The Crabs Among Us
By Apolinario Villalobos
It is disheartening to note that there are some people who delight in the downfall of others. Worst, these same people cause such downfall, themselves. They cannot bear to see others succeed. In any way possible, they exert some efforts in uttering remarks to discredit the success of others. These people should leave to others what they think they cannot accomplish. They should realize that not everybody has the same talents, abilities and capacities to have the same success in life. Not everybody can be a mayor, doctor, teacher, priest, soldier, businessman, etc. Success can be equated with happiness in what one does. There should be contentment in what one has happily accomplished and not grumble at what others have attained. Competition is healthy if done positively. This is where learning from one’s failure and the success of others come in.
In a conversation between two radio program anchors, they mentioned about an actress who got angry because her Production Assistant (PA) who is obviously prettier than her was taken in for a very short role in a TV episode. Instead, of encouraging her PA, she fired her. In an office where I worked as a consultant, a hardworking staff assistant was fired by his manager because the Vice-President of the company never failed to mentioned the staff assistant every time he held a meeting of managers, for working hard while maintaining a low profile, reporting on time and maintaining a perfect attendance despite floods, giving a hint that the said guy is worthy of a promotion. The VP was implying that the managers should do the same. The staff assistant was fired by his manager for a flimsy reason. Before the VP knew it, the staff assistant was no longer working in the office for almost two weeks. The staff assistant was hired by another company as supervisor.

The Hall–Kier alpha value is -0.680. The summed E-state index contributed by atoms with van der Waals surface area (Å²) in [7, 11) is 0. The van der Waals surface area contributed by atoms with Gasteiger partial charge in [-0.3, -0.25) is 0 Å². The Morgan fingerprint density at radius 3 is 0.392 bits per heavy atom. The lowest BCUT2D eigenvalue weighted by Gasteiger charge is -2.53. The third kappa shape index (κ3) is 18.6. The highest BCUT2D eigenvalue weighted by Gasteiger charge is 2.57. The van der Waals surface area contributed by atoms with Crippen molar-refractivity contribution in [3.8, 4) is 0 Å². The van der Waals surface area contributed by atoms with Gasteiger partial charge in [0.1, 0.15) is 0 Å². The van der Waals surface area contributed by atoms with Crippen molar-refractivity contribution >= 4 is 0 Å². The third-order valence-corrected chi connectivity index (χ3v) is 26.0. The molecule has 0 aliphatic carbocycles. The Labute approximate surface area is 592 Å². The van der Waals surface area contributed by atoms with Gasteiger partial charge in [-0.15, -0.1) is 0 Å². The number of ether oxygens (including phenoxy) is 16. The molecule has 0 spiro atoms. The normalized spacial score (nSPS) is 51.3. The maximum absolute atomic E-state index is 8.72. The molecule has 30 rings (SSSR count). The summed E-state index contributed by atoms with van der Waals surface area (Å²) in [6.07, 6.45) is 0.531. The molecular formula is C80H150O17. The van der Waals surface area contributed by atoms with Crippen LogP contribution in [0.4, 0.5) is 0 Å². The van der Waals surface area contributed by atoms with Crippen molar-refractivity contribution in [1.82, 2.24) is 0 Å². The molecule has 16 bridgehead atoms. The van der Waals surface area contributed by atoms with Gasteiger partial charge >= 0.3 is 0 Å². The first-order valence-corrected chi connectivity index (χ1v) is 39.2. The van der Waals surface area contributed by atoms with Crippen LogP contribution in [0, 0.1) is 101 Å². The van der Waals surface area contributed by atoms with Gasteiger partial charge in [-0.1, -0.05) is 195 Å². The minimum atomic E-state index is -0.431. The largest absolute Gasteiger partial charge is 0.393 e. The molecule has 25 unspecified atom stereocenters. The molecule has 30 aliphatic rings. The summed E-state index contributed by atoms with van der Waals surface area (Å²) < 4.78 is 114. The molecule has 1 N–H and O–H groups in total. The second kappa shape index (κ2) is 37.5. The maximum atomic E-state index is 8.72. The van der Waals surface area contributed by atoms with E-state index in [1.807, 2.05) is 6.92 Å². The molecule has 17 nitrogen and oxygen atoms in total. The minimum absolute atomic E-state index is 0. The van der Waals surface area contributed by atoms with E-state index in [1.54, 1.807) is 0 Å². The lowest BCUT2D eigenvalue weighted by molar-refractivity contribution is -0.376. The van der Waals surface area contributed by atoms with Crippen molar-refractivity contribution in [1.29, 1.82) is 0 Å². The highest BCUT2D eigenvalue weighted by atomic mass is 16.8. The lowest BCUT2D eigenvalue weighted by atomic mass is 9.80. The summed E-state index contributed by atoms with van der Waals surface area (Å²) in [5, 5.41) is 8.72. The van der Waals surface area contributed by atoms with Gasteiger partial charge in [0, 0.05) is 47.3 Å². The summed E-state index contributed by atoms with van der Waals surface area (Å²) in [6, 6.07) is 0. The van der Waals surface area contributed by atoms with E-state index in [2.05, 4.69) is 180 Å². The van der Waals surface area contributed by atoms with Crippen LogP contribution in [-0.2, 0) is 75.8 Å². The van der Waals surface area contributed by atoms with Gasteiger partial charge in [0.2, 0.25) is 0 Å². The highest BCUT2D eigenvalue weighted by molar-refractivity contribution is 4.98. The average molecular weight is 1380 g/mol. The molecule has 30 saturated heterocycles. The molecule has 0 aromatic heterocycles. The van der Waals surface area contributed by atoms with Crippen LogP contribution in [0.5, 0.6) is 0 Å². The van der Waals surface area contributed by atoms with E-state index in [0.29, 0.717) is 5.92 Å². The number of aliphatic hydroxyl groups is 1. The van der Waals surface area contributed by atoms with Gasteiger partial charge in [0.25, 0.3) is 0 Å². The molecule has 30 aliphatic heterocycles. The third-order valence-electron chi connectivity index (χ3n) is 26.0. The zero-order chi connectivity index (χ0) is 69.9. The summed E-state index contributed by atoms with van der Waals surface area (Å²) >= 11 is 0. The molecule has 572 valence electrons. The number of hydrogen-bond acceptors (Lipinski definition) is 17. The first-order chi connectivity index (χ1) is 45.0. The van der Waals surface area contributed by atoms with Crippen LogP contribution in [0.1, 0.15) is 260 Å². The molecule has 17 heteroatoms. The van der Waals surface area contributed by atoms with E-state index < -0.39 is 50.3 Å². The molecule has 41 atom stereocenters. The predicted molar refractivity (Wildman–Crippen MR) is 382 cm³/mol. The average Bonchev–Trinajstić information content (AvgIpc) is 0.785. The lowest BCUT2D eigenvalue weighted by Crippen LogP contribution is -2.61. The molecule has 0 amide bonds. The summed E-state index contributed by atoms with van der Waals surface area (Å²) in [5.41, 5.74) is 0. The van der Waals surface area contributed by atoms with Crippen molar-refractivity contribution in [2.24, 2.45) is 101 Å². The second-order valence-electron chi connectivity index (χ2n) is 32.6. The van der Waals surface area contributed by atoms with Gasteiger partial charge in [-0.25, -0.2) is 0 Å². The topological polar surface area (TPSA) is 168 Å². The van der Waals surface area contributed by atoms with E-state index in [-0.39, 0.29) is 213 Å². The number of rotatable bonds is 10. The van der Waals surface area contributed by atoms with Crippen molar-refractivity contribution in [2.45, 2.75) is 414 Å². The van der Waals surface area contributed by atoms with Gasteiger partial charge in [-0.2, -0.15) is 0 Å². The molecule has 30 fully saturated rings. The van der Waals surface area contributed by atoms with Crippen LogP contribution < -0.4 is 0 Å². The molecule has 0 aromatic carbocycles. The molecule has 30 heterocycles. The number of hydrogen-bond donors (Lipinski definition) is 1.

The diminutive Osang, the Filipina working in Israel as a care-giver showed the world that Filipinos are at par with international singers, by coping the first XFactor – Israel championship, despite her being an alien to that country. If Osang will join a singing competition in the Philippines, will she make it? I doubt… In so many local competitions, the “judges” give preference to the “face” of the competitors, the external personality, not the talent. Take note that judging is subjective, and judges can always have a reason or two not to favor the “real” talent. This is the reason why Charice Pempengco did not win the local competition that she joined years ago, but won the approval of the world when her talent was showcased via the internet. Charice do not have the face that merits a second look, compared to the winner of the competition. Had Lea Salonga not joined the “Miss Saigon” and later another Broadway production “Les Miserables”, I doubt if she was given the recognition in the local show business industry despite her having a good voice. She has that not-so pretty face compared to other local show business personalities, by Filipino standard, as some local journalists would say to which her fans disagree. The recognition that she fully deserve is anchored on her being the first “Miss Saigon”, important role in “Les Miserables” and flawless voice, and such recognition was first given to her by a foreign company, with the local admirers joining the wagon later on…yes, only later, when they have no choice but give her the long overdue accolade. Without those foreign exposures, she could have just been another Filipino singers. This is the sad situation of the local show business industry – pulling down deserving talents and wait for them to be recognized abroad before given a due, belated recognition.